Sunday, October 13, 2013

Why I Still Do What I Do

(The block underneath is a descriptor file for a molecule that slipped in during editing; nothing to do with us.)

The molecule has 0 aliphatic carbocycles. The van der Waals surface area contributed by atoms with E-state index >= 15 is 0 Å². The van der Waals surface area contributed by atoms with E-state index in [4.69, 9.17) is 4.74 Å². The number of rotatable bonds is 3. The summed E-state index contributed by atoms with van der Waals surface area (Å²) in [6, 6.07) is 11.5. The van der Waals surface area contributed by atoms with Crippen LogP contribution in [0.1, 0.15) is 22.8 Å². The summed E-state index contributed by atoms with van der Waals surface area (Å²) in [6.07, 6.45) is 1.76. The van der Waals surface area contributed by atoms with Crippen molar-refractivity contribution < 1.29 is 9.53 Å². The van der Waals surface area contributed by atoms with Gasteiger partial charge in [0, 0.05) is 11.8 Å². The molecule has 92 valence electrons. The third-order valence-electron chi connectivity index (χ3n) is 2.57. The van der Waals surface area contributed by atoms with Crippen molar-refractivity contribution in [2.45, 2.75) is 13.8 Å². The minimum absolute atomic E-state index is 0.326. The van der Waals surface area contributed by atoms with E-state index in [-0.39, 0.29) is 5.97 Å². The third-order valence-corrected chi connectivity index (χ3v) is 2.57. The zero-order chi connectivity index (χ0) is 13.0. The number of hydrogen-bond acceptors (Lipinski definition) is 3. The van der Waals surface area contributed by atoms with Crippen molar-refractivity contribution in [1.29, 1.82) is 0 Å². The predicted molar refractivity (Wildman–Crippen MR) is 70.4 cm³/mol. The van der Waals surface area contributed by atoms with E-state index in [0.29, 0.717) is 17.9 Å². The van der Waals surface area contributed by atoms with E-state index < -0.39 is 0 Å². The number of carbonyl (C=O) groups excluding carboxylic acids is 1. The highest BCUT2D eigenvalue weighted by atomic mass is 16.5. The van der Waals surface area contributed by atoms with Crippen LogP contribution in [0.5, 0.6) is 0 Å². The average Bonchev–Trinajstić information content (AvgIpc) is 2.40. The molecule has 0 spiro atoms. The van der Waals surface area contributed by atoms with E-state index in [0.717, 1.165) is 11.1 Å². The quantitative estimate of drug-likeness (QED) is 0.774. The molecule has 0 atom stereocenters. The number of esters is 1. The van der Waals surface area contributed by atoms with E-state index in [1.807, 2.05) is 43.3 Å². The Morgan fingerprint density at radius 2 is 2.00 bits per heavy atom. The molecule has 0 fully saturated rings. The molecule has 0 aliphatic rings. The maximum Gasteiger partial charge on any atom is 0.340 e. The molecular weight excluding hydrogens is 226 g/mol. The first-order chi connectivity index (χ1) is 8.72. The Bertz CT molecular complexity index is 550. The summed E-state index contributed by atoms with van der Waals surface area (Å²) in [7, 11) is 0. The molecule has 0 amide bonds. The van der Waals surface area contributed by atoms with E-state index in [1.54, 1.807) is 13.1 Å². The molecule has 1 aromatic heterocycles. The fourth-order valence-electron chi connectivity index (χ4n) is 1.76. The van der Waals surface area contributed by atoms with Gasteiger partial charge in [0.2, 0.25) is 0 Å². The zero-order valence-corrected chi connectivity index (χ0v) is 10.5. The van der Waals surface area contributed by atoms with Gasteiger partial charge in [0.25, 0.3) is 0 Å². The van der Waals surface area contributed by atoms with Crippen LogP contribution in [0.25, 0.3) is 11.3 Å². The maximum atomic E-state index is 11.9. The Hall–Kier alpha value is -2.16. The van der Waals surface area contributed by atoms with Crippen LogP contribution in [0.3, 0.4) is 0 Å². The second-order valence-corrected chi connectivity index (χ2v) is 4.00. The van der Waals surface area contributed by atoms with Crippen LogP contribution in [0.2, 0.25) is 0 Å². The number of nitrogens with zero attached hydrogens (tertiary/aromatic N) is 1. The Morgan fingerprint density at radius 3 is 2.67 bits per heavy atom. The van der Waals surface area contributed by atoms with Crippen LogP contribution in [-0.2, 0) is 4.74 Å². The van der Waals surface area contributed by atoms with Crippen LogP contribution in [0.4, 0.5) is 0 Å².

Exactly 20 months later, I am back at Changi Airport, SIngapore. And it brings back so many memories!! It seems like only yesterday that I was flying to Auckland, a city I had no idea how deeply I will get entwined with, a little nervous, a little apprehensive, and overwhelmingly curious about what lay ahead! What followed was, without the shadow of a doubt, the happiest 14 months of my life. In more than one way, New Zealand, and Auckland in particular, was to become that one great factor that would rip me out of the rut I had been in for almost seven years. As cheesy as it might sound, Auckland, in all its majesty and serenity literally brought me back from the brink. I had wandered to the very edge of sanity, and in more than a few ways blurred the line that divides lunacy and sanity. And looking back, I am more than certain that had I not come to Auckland, perhaps I would have crossed over to the dark side of the moon. I owe it all to a lovely city and its wonderful people. But most of all, I owe it to Parag, Martha, Maria, Denis, Cam, Jonathan, Ruth, and Jim for being the angels that they were to the emotionally immature and unstable post-adoloscent 26 year-old that I was. And then, of course, there was Jason Brown. In so many ways, all that I am, all that I will ever be, I will owe it all to Jason Brown. And then there was S.A., the most mesmerizing woman I will ever meet. I have no words to describe the impact she had on me, the countless ways she made me so much better than I could have ever been. Losing her was the most difficult thing I have ever had to cope with, and I am not sure I really have 'coped' with it, or that I really ever will. But she did teach me to bear burdens, smile at the face of adversity, and to keep moving, if nothing else. "I never cry", she used to say during our long walks down Grafton Village; "I am a little runaway. Daddy's girl gone bad", she would proclaim, puffing out her sixth or seventh continuous cigarette. Somehow, I can almost hear her say those words even now, with that ever so sublime hint of rebelliousness spiking up that enormous reservoir of patience and elegance that was so characteristic of her Irish-Scottish descent. And so she was, a little runaway- daddy's little girl who left home at 15, took her 12 year-old sister with her, and managed to provide for both of them from her early teens. When I first met her, smoking in a dark corner outside that UoA building, she was working two shifts and pursuing a research degree in one of the most obscure and abstract branches of the philosophy of mind, language and mathematics. We really didn't see much of each other during the daytimes, what with her either working or writing her thesis, and me working in the field. Moving in together did not change that much either. She was still gone most of the day, leaving me to feed her cat, clean the dishes, plan my PhD and stroll the streets. She would often return past midnight, fatigued beyond description. We would have some coffee, go for a walk for an hour or two. Then back at her place, she would get back to writing her thesis, while I spent a little time doing the ledger and updating the accounts, paying bills online, and then go to bed while she was still working. I rarely ever found her in bed in the morning. By the time I woke up, her side would be neatly cleaned, folded and tucked. She was gone again. That was our routine. There was very little in the way of actual physical company. We never talked about the future. I did not bring it up because I did not know what mine held. For her part, I suppose she did not have the luxury to 'dream' about the future. She was paying for her and her sister's education, which in NZ is not exactly cheap. She never complained, though. Never wanted assurances, commitments or explanations. She was too self-sufficient to need any. I had none to give, even if I wanted to. Towards the end of my time in Auckland, she grew a little quiet. We still went for our walks, still lived in the same house, ate on the same table, slept in the same bed. But she had become more passively curious about my time in Australia. She would often wonder why I, the consummate theoretician, was going to an experimental school? But she always ended those conversations with a smile, "You realize I would still kick your butt, theoretically". Those were about the only times I remember seeing her in a light mood. She would burst out in laughter as she explained why direct realist experimental evidence will never replace abstract theories. For my part, I loved to listen to her laugh. Academically, I agreed with her theoretical position, but also had a curiosity about the experimental side of it. She had none, albeit she understood more about experimenting than most empiricists I know. But she said she understood why I had to leave. She did not want me to take up a menial job in Auckland, she would say. But she wished we had more time left, and she had less work to do. Moving to Australia was just not possible for her then. "But hey, I can drop in anytime you are on vacation, because I don't need a visa to go to OZ", she would try to cheer me up. But next morning, she would be gone before I opened my eyes, again. A harsh reminder of the hard life she lived. Towards the end, she lost so much weight that her already slim body looked nearly skeletal. She was thinking of switching to part-time study and taking up another job. I did my part to try and dissuade her. So did her sister who promised she can take care of herself. And then, just like that I was gone. And a short four months later, so would she. Looking back, perhaps I was a little selfish. Once again, I had put my own ambitions ahead of other more pressing matters. Would things have been different had I stayed back and taken a job at Marlow's? The thought keeps me awake at nights. Her sister still calls every week. Ritually. Assures me that it was not my burden to bear in the first place. But that doesn't help. Especially given that I already bear too much burden. I bear so much of the burdens that I don't want to. Why didn't I choose to bear the burden that would have at least made me happy? Because that's the one thing I am not- happy. I suppose there are no definite answers to these issues. There is only some retrospective satisfaction to be gained from the sad logic that in order to have straddled with them, at one point we must have been a part of them. It's the only faint excuse of a logic that keeps the thread of sanity from snapping. But, even still, those last five months in Auckland are very dear to me. The memories keep me on my feet, even as they slowly break me, a little bit every day.